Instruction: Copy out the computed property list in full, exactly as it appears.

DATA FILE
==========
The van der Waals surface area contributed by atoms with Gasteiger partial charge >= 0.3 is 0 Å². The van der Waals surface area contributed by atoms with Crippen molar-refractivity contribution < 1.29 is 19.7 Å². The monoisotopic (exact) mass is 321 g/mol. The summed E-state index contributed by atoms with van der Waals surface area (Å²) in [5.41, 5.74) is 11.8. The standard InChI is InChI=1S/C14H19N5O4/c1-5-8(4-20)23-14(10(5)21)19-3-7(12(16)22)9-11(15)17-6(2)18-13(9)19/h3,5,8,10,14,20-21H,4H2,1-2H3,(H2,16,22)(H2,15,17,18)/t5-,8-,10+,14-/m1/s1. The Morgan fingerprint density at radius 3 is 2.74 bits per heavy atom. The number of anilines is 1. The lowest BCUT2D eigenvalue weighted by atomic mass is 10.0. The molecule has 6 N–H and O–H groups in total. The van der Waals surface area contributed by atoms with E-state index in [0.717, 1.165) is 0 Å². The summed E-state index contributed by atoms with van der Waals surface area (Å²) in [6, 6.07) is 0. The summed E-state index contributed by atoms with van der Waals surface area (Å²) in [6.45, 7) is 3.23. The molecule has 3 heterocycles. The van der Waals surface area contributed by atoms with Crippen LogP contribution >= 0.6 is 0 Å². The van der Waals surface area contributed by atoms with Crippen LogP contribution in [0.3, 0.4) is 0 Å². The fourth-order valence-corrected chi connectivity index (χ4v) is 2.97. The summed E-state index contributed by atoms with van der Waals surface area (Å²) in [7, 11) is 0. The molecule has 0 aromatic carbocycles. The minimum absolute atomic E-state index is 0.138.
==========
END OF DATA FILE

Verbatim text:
The van der Waals surface area contributed by atoms with Gasteiger partial charge >= 0.3 is 0 Å². The van der Waals surface area contributed by atoms with Crippen molar-refractivity contribution < 1.29 is 19.7 Å². The monoisotopic (exact) mass is 321 g/mol. The summed E-state index contributed by atoms with van der Waals surface area (Å²) in [5.41, 5.74) is 11.8. The standard InChI is InChI=1S/C14H19N5O4/c1-5-8(4-20)23-14(10(5)21)19-3-7(12(16)22)9-11(15)17-6(2)18-13(9)19/h3,5,8,10,14,20-21H,4H2,1-2H3,(H2,16,22)(H2,15,17,18)/t5-,8-,10+,14-/m1/s1. The Morgan fingerprint density at radius 3 is 2.74 bits per heavy atom. The number of anilines is 1. The lowest BCUT2D eigenvalue weighted by atomic mass is 10.0. The molecule has 6 N–H and O–H groups in total. The van der Waals surface area contributed by atoms with E-state index in [0.717, 1.165) is 0 Å². The summed E-state index contributed by atoms with van der Waals surface area (Å²) in [6, 6.07) is 0. The summed E-state index contributed by atoms with van der Waals surface area (Å²) in [6.45, 7) is 3.23. The molecule has 3 heterocycles. The van der Waals surface area contributed by atoms with Crippen LogP contribution >= 0.6 is 0 Å². The van der Waals surface area contributed by atoms with Crippen LogP contribution in [0.3, 0.4) is 0 Å². The fourth-order valence-corrected chi connectivity index (χ4v) is 2.97. The summed E-state index contributed by atoms with van der Waals surface area (Å²) in [7, 11) is 0. The molecule has 0 aromatic carbocycles. The minimum absolute atomic E-state index is 0.138.